The io9 mascot, as designed by Eliza Gauger

When I started working on io9 in 2007, we didn’t have a name for the site yet. We hadn’t come up with any real plans for how we were going to cover science fiction, science and futurism. But there was already a central idea that the site was based around: That science fiction is for absolutely everybody who enjoys it.

This was something that we talked about endlessly, for the six months before io9 launched in January 2008. Gawker Media impressario Nick Denton, who came up with the idea for io9 in the first place, really wanted to create a website that had something to say. He didn’t want it to be just a collection of news and trivia, but something that would challenge people. And at the same time, Nick was passionate about the idea that science fiction is mainstream pop culture, and that we shouldn’t ever aim our coverage at a niche audience.

So io9 founder Annalee Newitz and I worked on a central thesis for io9, based on Nick’s brief, and this is what we came up with:

1) We’re living in a science fictional era, thanks to all the incredible technological and scientific discoveries we’ve made. (At the time, we were just starting to discover exoplanets and sequence the DNA of individual people.) In some sense, science fiction has “come true.”

2) This means science fiction is uniquely qualified to comment on the era we’re living in, and is the only pop culture that accurately reflects the world around us.

3) Meanwhile, science fiction itself has clearly gone mainstream. Absolutely everybody was talking about Lost, Battlestar Galactica, Star Wars, Batman and William Gibson’s novels. Knowing about those things was a matter of basic cultural literacy.

4) So viewing science fiction as belonging to one group of people, or being aimed at a particular niche, is ultimately pointless. Science fiction that panders to hardcore fans instead of being accessible to everyone will probably fail. Also, nostalgia is a waste of time—science fiction should be about the future, and about newness.

And that line of argument was what we decided to hang a website on. We spent ages trying to hone our coverage, before the site even launched, so that there would be a strong point of view in our articles. Obviously, a website is not an essay—you can’t simply state your argument and then be done with it. But Nick, and the rest of us, wanted that viewpoint to come across.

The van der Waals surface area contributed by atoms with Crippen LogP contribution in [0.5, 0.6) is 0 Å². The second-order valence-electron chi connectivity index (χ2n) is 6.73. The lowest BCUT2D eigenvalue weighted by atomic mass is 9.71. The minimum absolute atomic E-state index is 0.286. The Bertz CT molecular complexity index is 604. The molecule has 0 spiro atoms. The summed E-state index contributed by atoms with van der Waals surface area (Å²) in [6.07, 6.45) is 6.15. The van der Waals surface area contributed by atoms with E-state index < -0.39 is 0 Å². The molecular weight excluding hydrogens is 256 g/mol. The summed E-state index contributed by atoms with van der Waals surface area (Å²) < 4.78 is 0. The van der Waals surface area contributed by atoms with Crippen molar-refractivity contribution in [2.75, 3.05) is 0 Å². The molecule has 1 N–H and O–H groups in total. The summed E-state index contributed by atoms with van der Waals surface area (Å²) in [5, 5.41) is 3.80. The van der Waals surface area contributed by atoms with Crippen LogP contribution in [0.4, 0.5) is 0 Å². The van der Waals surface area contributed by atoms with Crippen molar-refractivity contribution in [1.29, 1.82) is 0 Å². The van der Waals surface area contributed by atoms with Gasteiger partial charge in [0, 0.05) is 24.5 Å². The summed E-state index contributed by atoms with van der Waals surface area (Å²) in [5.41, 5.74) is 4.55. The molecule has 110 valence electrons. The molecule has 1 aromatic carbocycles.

It was Annalee who came up with the notion of including science coverage alongside science fiction news and essays—thus adding a lot more weight to the notion that science fiction had “come true” in the early 21st century. We could cover all those Titan flybys and biotech breakthroughs on the same page as our articles about Octavia Butler and Star Trek. And when we added technology and beautiful crazy machines to the mix, by merging with Gizmodo, it only strengthened the idea that this was all part of the world we live in.

And meanwhile, we tried to make io9 as welcoming as possible—as another way to prove that genre storytelling can be for all sorts of people. We always tried to keep the comment sections as friendly and constructive as we possibly could, and keep a lid on abusive speech. And we were rewarded with, honestly, the smartest and most brilliant community it’s ever been my privilege to interact with. We also tried to keep “inside baseball” stories (i.e., industry news) out of io9, and we did our best to avoid ever making anything personal, or writing about the personal lives of science fiction creators.